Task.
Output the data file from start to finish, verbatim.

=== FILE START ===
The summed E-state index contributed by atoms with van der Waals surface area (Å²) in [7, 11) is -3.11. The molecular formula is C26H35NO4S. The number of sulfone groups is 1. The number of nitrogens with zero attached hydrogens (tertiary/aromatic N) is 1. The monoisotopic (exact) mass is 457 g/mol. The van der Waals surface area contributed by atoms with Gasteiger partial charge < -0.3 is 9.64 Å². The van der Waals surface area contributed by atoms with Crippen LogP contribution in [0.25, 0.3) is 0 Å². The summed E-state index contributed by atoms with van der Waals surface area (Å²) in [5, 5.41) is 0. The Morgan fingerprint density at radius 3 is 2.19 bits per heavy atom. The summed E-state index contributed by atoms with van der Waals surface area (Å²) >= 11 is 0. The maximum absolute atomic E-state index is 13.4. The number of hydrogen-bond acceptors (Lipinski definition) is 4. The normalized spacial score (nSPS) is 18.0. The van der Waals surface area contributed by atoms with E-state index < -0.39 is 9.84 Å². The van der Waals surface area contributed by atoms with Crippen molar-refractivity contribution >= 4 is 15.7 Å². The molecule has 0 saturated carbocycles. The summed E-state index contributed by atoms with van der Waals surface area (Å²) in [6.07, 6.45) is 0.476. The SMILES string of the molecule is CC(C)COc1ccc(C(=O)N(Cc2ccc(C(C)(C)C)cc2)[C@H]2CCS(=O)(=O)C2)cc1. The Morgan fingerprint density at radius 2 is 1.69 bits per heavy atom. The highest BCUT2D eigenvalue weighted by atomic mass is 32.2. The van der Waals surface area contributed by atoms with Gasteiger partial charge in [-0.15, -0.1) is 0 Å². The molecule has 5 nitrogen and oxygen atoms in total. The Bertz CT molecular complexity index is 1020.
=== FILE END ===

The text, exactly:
The summed E-state index contributed by atoms with van der Waals surface area (Å²) in [7, 11) is -3.11. The molecular formula is C26H35NO4S. The number of sulfone groups is 1. The number of nitrogens with zero attached hydrogens (tertiary/aromatic N) is 1. The monoisotopic (exact) mass is 457 g/mol. The van der Waals surface area contributed by atoms with Gasteiger partial charge < -0.3 is 9.64 Å². The van der Waals surface area contributed by atoms with Crippen LogP contribution in [0.25, 0.3) is 0 Å². The summed E-state index contributed by atoms with van der Waals surface area (Å²) in [5, 5.41) is 0. The Morgan fingerprint density at radius 3 is 2.19 bits per heavy atom. The summed E-state index contributed by atoms with van der Waals surface area (Å²) >= 11 is 0. The maximum absolute atomic E-state index is 13.4. The number of hydrogen-bond acceptors (Lipinski definition) is 4. The normalized spacial score (nSPS) is 18.0. The van der Waals surface area contributed by atoms with E-state index < -0.39 is 9.84 Å². The van der Waals surface area contributed by atoms with Crippen molar-refractivity contribution >= 4 is 15.7 Å². The molecule has 0 saturated carbocycles. The summed E-state index contributed by atoms with van der Waals surface area (Å²) in [6.07, 6.45) is 0.476. The SMILES string of the molecule is CC(C)COc1ccc(C(=O)N(Cc2ccc(C(C)(C)C)cc2)[C@H]2CCS(=O)(=O)C2)cc1. The Morgan fingerprint density at radius 2 is 1.69 bits per heavy atom. The highest BCUT2D eigenvalue weighted by atomic mass is 32.2. The van der Waals surface area contributed by atoms with Gasteiger partial charge in [-0.15, -0.1) is 0 Å². The molecule has 5 nitrogen and oxygen atoms in total. The Bertz CT molecular complexity index is 1020.